13 Year-Old Sargis Mouradyan: The Only Pigeon Flyer Left in Yeraskh
«The “For Sale” sign, splashed in large letters in blue paint on the gate, threw us for a loop.
We pushed, opening the gate, thinking that no one would be inside the house located in the Ararat Province village of Yeraskh.
It turns out that the family of 13 year-old Sargis Mouradyan, the village’s only pigeon flyer, lives there.
“I’m the only pigeon fancier left in the village,” Sargis boasted, letting out a homecoming whistle for the flock. A few minutes later, the boy returned with a red plate half full of wheat.
The pigeons gathered before us. Sargis shot us a proud glance. “I have one hundred pigeons.”
The boy tried to evade answering our questions by going back and forth to the provisions shack for more feed.
We eventually learnt that pigeon racing is a sport that has been handed down in the Mouradyan family. Sargis says it started with his grandfather.
“Pigeons are both beautiful birds and a bird of peace,” Sargis tells us. Back in the day, pigeon flyers would compete to see whose flock flew the farthest, highest, and did better aerobatic maneuvers.
Bets would be placed on specific pigeons, cars, and even houses.
Sargis buys a sack of wheat per month to feed his one hundred pigeons. He sometimes sells some of the birds and says that, on occasion, a few have returned to his coop.
The boy says that while he doesn’t own a mail carrying pigeon, one flew into his yard three months ago. “It flew at the height of an airplane. It was hungry and joined the flock to eat. It had come from Nakhijevan.”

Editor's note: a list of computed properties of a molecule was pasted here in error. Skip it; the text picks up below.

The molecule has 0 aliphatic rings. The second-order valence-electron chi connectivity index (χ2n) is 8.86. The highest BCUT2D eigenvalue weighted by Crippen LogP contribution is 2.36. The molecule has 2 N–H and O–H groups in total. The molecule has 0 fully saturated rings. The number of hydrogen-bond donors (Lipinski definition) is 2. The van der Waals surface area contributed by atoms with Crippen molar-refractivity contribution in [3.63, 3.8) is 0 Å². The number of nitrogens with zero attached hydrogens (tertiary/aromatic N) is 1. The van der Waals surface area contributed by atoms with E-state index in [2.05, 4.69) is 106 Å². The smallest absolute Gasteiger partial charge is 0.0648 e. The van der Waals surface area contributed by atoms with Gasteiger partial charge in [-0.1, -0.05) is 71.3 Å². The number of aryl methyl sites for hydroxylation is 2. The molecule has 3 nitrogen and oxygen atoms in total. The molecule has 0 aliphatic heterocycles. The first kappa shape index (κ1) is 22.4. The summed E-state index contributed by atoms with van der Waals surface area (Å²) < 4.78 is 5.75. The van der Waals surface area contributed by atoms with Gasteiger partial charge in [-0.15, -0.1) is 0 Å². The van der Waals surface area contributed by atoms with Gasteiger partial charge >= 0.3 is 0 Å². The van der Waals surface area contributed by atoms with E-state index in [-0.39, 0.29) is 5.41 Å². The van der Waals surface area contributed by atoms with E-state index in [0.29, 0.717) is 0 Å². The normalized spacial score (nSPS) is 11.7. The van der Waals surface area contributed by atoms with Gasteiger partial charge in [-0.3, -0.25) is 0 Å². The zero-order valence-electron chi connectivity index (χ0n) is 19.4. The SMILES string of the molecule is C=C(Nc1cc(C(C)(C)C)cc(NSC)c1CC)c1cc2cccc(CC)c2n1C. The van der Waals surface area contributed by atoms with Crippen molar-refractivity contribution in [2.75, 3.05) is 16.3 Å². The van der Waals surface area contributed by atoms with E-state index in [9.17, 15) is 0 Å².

Sargis helps his parents by feeding the cows and pigs early every morning. The family also grows watermelons on a small plot of land. The boy’s mother, Anna Tagvoryan, adds that they grow enough to consume themselves and not for selling.
“I help out after classes. I like math and Armenian. I know my way around electricity and would like to become an auto mechanic,” the boy says.
When asked if Sargis would like to live in another country, the boy rustles around in the chair, lowers his head and says, “I don’t know. Europe is no country. I’d go to live with my uncle. He lives in Russia. But if he lived in Ararat, that’s where I’d go.”
The boy’s father is famous in the village. He’s called Arsen the hunter. That used to be his pastime.
The family rents the house they live in and have been given until the end of September to move out.
There are five in the family, Arsen, his wife Anna, and the three kids – Sargis, his brother, and sister.
Last November, 4 year-old Gevorg set fire to 500,000 dram worth of hay to feed the cows. When I ask the boy why, he answers – to keep warm.
The family moved to Yeraskh from the town of Ararat in 2005 where they lived in Arsen’s family house. When the house was sold the young family was left in the lurch.
“We came to this place of scorpions and snakes,” says Anna.
The family gathered by the gate to bid us farewell. Walking away, we heard Gevorg cry out – the next time you come, bring me a bike.
Photos and the pictures - by Davit Banuchyan